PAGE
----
Caution – False Front … Par 4


                                            Chicago Golf Club – (Photo:The Itinerant Golfer)

What in the world is a “false front”?

Golf Journalist Brent Kelley explains: “In golf, a “false front” is a front portion of a putting green that slopes down to the fairway, so that golf balls that hit that section of green won’t stay on the green. (They don’t stick! LG)

Who cares?

Kelley moves quickly to the “so what” explaining: “Hitting the front of the green with your approach shot, or with a pitch or even a chip, is rarely a bad thing. After all, a ball that hits the front of a typical green is likely to roll at least a little deeper into the green, getting closer to the hole position.

But when a green has a false front, that doesn’t happen. A false front, if it slopes enough, might even repel an approach shot. A golf ball that doesn’t land beyond the false front, or have enough juice to roll up it, will trundle back down into the fairway.

Yet, the false front of the green looks like any other front of a green in terms of turfgrass and maintenance: It’s mowed at putting green height, rolled and manicured just like the rest of the green. It is part of the green. It’s tidy and perfectly blends with the rest of the green.  Except that unlike a typical front section of a putting green, the false front won’t hold your ball on the green if you hit it. (It lets you down or deceives you.)

This brings into question, “what was the course architect thinking or trying to accomplish by including “false front” greens in their design?  The answer…”to protect par”—the heart of the golf course. To put the answer in colder language; the intent of the false front is to act as a facade to deceive the golfer into believing that the green in question is easier to navigate than it is in actuality.
It seems rather  “cheeky”—that a designer would intentionally try to deceive the participant—doesn’t it?  Well, yes…and no.


The course designer expects me to do my “due diligence” and check out the design prior to going out and competing.  That’s what “practice rounds” are for—Due Diligence or thorough preparation.  Due diligence is encouraged, to  help me become aware of exactly what the course has to offer in terms of difficulty and complexity and then apply my thinking and physical skills accordingly so that come match or tournament time, where there is a prize at stake, I am prepared to deal with the realities of the situation.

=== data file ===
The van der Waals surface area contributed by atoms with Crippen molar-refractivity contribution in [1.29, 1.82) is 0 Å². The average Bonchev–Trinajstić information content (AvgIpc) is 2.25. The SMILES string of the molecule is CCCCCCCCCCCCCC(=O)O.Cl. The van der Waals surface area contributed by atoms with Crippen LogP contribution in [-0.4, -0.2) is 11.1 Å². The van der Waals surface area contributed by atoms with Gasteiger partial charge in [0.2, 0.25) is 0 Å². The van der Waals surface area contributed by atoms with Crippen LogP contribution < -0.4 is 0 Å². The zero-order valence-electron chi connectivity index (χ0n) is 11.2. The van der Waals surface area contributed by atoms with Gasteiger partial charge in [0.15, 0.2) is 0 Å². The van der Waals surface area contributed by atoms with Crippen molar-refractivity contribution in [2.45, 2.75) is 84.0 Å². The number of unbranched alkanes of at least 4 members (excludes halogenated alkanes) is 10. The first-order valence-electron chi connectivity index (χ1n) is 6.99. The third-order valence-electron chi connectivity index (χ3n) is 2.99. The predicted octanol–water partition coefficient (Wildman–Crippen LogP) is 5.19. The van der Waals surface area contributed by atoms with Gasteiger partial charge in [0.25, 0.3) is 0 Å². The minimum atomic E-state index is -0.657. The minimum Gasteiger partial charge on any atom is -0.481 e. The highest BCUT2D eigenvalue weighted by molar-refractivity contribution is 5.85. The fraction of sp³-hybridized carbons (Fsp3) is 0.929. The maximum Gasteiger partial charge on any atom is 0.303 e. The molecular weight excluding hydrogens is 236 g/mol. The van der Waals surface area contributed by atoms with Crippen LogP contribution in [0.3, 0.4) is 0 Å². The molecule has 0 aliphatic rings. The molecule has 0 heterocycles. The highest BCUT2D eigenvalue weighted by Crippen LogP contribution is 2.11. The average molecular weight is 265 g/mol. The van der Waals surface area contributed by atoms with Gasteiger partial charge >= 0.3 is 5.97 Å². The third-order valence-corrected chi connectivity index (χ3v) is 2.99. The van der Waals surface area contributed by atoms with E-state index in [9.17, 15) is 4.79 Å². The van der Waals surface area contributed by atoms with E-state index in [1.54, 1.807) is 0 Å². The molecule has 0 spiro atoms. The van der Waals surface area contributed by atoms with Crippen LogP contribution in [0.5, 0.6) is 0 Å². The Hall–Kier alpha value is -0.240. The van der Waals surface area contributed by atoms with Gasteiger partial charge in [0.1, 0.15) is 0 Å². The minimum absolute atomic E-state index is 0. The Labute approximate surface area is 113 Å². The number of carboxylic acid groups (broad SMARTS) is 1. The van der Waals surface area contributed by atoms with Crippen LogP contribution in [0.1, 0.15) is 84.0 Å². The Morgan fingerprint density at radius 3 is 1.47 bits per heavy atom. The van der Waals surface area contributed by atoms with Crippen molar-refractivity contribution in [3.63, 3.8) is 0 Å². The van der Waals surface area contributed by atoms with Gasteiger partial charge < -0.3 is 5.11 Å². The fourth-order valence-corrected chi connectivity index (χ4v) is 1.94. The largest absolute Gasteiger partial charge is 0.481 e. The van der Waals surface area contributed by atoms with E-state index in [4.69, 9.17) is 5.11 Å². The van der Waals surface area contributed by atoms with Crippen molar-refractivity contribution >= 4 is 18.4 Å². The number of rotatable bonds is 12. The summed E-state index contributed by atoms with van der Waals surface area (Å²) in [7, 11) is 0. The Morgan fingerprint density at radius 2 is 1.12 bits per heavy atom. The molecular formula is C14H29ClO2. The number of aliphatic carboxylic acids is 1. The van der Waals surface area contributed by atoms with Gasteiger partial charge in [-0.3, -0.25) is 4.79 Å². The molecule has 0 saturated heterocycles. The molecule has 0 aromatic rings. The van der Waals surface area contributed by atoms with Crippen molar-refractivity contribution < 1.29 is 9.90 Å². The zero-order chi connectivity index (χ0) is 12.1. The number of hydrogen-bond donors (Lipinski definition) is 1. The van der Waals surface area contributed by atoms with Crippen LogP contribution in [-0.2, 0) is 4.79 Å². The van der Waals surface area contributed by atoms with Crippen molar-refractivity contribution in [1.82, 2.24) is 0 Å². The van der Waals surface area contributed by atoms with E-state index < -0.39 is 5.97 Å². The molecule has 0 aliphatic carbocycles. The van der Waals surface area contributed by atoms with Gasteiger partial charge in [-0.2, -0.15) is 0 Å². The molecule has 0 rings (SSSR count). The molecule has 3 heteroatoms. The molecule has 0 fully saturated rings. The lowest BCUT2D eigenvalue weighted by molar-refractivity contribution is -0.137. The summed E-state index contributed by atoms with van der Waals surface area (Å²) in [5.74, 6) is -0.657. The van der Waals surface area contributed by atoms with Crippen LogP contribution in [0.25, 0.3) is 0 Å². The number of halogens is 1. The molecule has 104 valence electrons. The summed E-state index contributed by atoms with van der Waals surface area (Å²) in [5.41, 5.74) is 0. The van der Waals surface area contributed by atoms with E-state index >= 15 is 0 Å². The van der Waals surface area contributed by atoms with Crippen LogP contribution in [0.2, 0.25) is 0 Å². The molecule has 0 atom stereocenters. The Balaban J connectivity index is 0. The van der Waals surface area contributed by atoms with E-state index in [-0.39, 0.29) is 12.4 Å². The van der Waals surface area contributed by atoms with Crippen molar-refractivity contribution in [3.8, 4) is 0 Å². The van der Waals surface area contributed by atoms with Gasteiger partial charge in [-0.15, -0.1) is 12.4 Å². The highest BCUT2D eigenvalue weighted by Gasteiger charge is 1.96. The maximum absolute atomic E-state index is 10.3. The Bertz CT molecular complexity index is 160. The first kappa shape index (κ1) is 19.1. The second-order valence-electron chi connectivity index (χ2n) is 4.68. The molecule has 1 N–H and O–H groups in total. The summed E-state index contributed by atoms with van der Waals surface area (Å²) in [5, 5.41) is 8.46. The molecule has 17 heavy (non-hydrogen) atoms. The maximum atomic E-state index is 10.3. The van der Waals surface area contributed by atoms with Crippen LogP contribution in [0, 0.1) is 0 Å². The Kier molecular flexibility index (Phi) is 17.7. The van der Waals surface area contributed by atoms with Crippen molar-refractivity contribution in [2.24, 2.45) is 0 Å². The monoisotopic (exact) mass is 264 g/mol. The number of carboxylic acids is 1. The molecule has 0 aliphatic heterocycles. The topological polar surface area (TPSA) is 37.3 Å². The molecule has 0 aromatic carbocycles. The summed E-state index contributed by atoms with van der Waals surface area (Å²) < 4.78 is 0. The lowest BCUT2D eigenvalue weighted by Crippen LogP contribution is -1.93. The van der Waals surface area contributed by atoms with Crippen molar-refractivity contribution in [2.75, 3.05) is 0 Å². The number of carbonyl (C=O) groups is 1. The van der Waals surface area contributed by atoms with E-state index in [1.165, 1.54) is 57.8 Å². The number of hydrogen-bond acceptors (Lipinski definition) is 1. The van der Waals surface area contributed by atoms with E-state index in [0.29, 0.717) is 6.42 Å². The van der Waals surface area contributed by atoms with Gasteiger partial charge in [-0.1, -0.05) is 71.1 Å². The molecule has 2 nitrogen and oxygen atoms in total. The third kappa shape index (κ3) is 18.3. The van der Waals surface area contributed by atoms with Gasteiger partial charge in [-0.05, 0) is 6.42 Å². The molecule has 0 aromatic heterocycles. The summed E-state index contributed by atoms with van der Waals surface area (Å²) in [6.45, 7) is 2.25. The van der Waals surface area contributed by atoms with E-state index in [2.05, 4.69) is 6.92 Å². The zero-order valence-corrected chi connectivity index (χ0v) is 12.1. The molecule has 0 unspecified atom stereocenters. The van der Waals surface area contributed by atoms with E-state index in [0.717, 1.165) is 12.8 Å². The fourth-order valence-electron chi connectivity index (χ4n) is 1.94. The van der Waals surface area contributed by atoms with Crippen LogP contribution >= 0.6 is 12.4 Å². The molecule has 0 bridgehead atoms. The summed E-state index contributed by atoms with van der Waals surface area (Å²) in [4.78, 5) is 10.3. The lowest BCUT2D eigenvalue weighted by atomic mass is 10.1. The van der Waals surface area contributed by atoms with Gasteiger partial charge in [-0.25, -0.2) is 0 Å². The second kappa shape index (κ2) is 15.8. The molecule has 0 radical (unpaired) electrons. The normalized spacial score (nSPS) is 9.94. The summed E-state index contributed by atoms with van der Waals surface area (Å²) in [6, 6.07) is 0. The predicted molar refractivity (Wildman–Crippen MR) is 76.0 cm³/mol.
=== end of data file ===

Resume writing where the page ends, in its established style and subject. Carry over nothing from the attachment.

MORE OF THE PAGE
This concept of false fronts seems innocuous enough in a golf setting.  However, it becomes much more serious, or perhaps even insidious, when I take the concept of false fronts and move them into a life context. When I look into my mirror and ask myself some straightforward questions, what comes to light? Are people seeing the real me when they see me or are they seeing a facade or false front? Am I presenting the real me or is there a disparity between what people see and the me I know to be?

Do I hide behind position, power, money, fame, spirituality or any other buffer to keep people at bay from seeing or reaching the real me? When people do their due diligence and pull back the curtain on my life, will they find me or the Wizard of Oz?

At this point I have to be perfectly candid with you and admit there are some things I would rather you not know about me—for instance, my spotty (read rugged and questionable past). I have learned over the years to wear a false persona that does not expose that past. Sometimes, to this day, I want you to see the me I want to be instead of the me I am.

Here’s the deal.  I know that by accepting Christ as my redeemer I have been forgiven for my spotty past. I know that I am a treasured child of the most high God. The question is, now that I know I have been forgiven of my past failings, do I still have a sense that it is necessary to put up a false front, or am I living free in the man God created me to be, allowing you unashamed free access to the real me?

Candidly, it’s sometimes a challenge for me.  But with God’s help, I’m working on it.

How about you?  Do you have any false fronts you need to deal with?

One response to this post.

  1. Great Post, Larry! Thanks for sharing your insights. Blessings to you, John Smith


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